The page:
Grand Jury Indicts Fired Loudon School Superintendent and District Spokesperson in Sex Assault Investigation
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The former superintendent of a northern Virginia school district has been indicted on three misdemeanor charges by a special grand jury that investigated the response to two sexual assaults committed by the same student last year.
The grand jury also issued a felony perjury indictment against the Loudoun County Public School's (LCPS) primary spokesman.
A Loudon County judge unsealed the four indictments Monday. The three misdemeanors against fired Superintendent Scott Ziegler include one count of false publication, one count of prohibited conduct related to alleged retaliation against a teacher, and one count of penalizing an employee for a court appearance.
In addition, LCPS Public Information Officer Wayde Byard was also indicted for one count of felony perjury.
The indictments include few details, but the false publication count appears to relate to a statement Ziegler made in June 2021 denying that there had been any assaults occurring in school bathrooms. In fact, the first sexual assault occurred a month earlier in a bathroom stall at Stone Bridge High School, and emails show Ziegler had been made aware of it.
Ziegler later said he misunderstood the question.
The other two charges are not related to the assaults but to a lawsuit filed by a special education teacher, Erin Brooks, who alleged that the school system retaliated against her after she reported that a special needs student at an elementary school had sexually assaulted her. That lawsuit continues.
As CBN News reported, the Loudon County Public School Board fired Ziegler on Dec. 7, after the grand jury released a report criticizing the district for how it handled the matter. Byard has been placed on leave, according to an LCPS press release.
In a new 91-page report, the grand jury found that the school district was "looking out for their own interests" instead of the best interests of the students.
The grand jury's report faulted the school system in general, and Ziegler in particular, for a lack of transparency about the assaults. It also concluded that the second assault could have been prevented if officials had heeded warning signs in the student's behavior.
WTOP-TV Reporter Neal Augenstein tweeted the news of the indictments.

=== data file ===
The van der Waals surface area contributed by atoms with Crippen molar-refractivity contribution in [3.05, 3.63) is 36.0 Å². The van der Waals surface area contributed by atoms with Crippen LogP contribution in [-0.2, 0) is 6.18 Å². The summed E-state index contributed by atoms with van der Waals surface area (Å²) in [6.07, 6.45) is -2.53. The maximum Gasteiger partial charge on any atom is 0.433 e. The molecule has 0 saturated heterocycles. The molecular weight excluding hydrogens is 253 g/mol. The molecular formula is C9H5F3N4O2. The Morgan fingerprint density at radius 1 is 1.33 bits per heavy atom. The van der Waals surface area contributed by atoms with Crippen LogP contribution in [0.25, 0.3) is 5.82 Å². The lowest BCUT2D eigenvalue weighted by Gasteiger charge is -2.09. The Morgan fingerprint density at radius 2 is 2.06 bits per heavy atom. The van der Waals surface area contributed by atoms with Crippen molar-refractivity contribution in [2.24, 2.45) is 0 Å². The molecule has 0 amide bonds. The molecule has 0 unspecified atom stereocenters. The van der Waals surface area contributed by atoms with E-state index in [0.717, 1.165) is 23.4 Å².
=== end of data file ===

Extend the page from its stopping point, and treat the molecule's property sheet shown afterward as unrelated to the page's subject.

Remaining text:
"Breaking: Former Loudoun County Superintendent Scott Ziegler and @LCPSOfficial school spks Wayde Byard have been indicted by special grand jury empanelled by Atty Genl @JasonMiyaresVA," he wrote.
Breaking: Former Loudoun County Superintendent Scott Ziegler and @LCPSOfficial school spks Wayde Byard have been indicted by special grand jury empanelled by Atty Genl @JasonMiyaresVA. pic.twitter.com/Kgwthhx54E— Neal Augenstein (@AugensteinWTOP) December 12, 2022
The grand jury was commissioned by Virginia's Attorney General Jason Miyares (R) after he and Gov. Glenn Youngkin (R) took office at the start of the year. Both criticized the school system during their election campaigns.
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The Northern Virginia school district made national headlines after a father accused the school board of covering up his daughter's sexual assault.
Scott Smith testified before the board that a biological boy wearing a skirt raped his daughter in the girl's bathroom at Stonebridge High School in May 2021. When Smith raised the issue at a June school board meeting that year, he was arrested and subsequently charged with disorderly conduct and resisting arrest. At the assembly, the father shared concerns over allowing students to use restrooms that correspond not with their biological sex but with their chosen gender identity.
"If someone would have sat and listened for 30 seconds to what Scott had to say, they would have been mortified and heartbroken," Smith's attorney, Elizabeth Lancaster told The Daily Wire at the time.
After that incident, the boy was able to transfer to another school in the district where he then assaulted another girl in October 2021. He was convicted in juvenile court of both assaults.
The report says teachers at both schools warned administrators of the student's disturbing conduct weeks before each assault occurred. Even the student's grandmother spoke up and warned the student's probation officer, referring to her grandchild as a "sociopath," according to the report.
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